A few days ago I bought an Asus C200 for a novice in computers relative of mine. Before giving it to him, I thought it was time to play with it since I never tried this kind of equipment. I really liked it, and that’s why I decided to share my story to install Kodi on Chromebook with you.
NB : a newer version of this post in order to install the latest Kodi on Chrome OS is available.
Prepare the beast
In order to install Kodi on Chromebook, we’ll need to install a proper Linux system. Don’t worry, this is done easily thanks to the crouton script.
NB : be aware that turning developer’s mode ON, will delete ALL your data on the device!
First of all you have to turn on the developer’s mode on your device. Let’s do it!
- While the computer is powered on. Press Esc + Refesh + Power ;
- Device will reboot with a warning message, hit CTRL + D to continue;
- Then hit Enter to confirm the Developer’s mode;
- Device will reboot again, hit again CTRL + D to proceed.
NB : every time you see that bugging screen at boot, you can pass it with CTRL+D
What really bugs me with developers mode, is that you have to press CTRL+D on each cold boot or it’ll emits a double bip, and takes more time to boot (so that you can read and re read, and re re read, the warning screen).
Set up linux with crouton
Now that you are in developer’s mode, you are ready to install Linux with crouton.
Your computer should be “brand new”, with no data at all in it. Set ip up as usual with your Google account and Wi-Fi settings. Then, the fun starts.
- Open Chrome browser;
- Download the latest version of crouton, right here;
- Hit CTRL + ALT + T (it will open a new scary tab in Chrome), this is called a terminal emulator;
- Enter “shell” (without the quotes) and hit enter. The “shell” appearance should slightly change;
- Enter “sudo sh ~/Downloads/crouton -t xfce -n kodi” (again, whithout the quotes);
Please note the “-n kodi” flags which allows us to name our chroot “kodi”.
Wait for the process to complete, it will take a few minutes and text will scroll on your screen. Don’t close the tab, but you can keep you using your computer / navigating on other tabs.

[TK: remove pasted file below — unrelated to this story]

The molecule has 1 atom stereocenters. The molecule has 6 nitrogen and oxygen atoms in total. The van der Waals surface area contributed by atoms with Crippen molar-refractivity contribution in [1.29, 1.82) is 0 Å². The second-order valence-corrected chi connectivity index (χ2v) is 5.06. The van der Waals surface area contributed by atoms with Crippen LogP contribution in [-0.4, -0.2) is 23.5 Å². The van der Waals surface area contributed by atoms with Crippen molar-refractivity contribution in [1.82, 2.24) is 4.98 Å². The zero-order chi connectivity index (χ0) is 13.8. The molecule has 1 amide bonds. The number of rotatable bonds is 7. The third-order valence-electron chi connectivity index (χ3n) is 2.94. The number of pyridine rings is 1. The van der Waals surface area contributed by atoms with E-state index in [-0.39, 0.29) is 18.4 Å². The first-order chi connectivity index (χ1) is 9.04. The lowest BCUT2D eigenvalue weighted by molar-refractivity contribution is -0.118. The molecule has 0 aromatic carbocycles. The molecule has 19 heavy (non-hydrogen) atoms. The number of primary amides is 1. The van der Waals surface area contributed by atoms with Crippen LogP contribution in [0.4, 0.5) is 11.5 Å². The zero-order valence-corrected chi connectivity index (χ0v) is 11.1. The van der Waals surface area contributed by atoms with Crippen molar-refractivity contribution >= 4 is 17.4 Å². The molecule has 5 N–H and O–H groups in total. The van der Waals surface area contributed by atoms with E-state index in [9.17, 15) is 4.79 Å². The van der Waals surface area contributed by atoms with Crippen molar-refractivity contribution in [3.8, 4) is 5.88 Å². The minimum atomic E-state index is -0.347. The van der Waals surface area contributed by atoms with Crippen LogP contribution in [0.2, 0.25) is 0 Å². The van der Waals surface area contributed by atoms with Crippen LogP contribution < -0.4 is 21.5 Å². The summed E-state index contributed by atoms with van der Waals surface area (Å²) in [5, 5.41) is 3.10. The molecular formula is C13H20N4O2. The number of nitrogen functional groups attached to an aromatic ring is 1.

At some point, inside the tab we ran the previous command, it will ask you for a login and password. Enter anything you like, it doesn’t have to be your Google credentials. Actually, it is even better if you use any other credentials. You’ll then use them to log in Linux.
Now, to run the Linux you just installed, you have to enter another command inside the “shell” tab.
Hit “sudo enter-chroot -n kodi” (again, no quotes).
You are now ionside a “chroot’. It is a bit like a virtual machine, or like you installed a brand new computer inside your Chromebook device. Which means, you now have 2 devices in one : the Chromebook is there, always, unchanged. And an extra “Linux” system you can run when you want to.
Let’s see how to install Kodi on Chromebook, our last step.
Install Kodi on Chromebook
You’ll notice that the prompt line start with (kodi). It means you are “inside” the kodi chroot we just installed.
Enter the following commands :
- sudo apt-get install -y python-software-properties pkg-config software-properties-common
- sudo add-apt-repository ppa:team-xbmc/ppa
- sudo apt-get update && sudo apt-get install -y kodi
One per line, hit enter after each, and follow instructions on screen.
Once it is done, just exit the chroot by typing “exit” or hitting CTRL+D on you keyboard.
A final step, now, upadate the chroot to make sure you have no audio problem (thanks Shawn for pointing the issue in the comments).
Enter “sudo sh ~/Downloads/crouton -n kodi -u”
And… that’s it !
Once the above command has finished its work, just type :
And it’ll run the XFCE “chroot” we installed.
You can now run Kodi from the Menu inside the Multimedia category. I will say that is a pretty advanced tutorial, but if you have the “guts” to do it, then it’ll allow you to do huge things with a pretty cheap and decent piece of hardware that are Chromebooks.
This tutorial applies to any Chromebook and the beauty of having Linux on your Chromebook is that you can do anything. This is a regular Kodi, in a regular Linux, no limitation at all.
I was afraid that Chromebook would be pretty much locked down but actually once you activated that scary developer mode, you can do almost anything with your Chromebook, from installing Android apps, to Windows OS, and of course Linux.
NB : you can switch from/to Chromebook and from/to Linux by hitting CTRL + ALT + SHIFT + Forward (or Backward). Forward and Backward are the keys on the right of the Esc key. You might have to press it a couple of times, for it to work.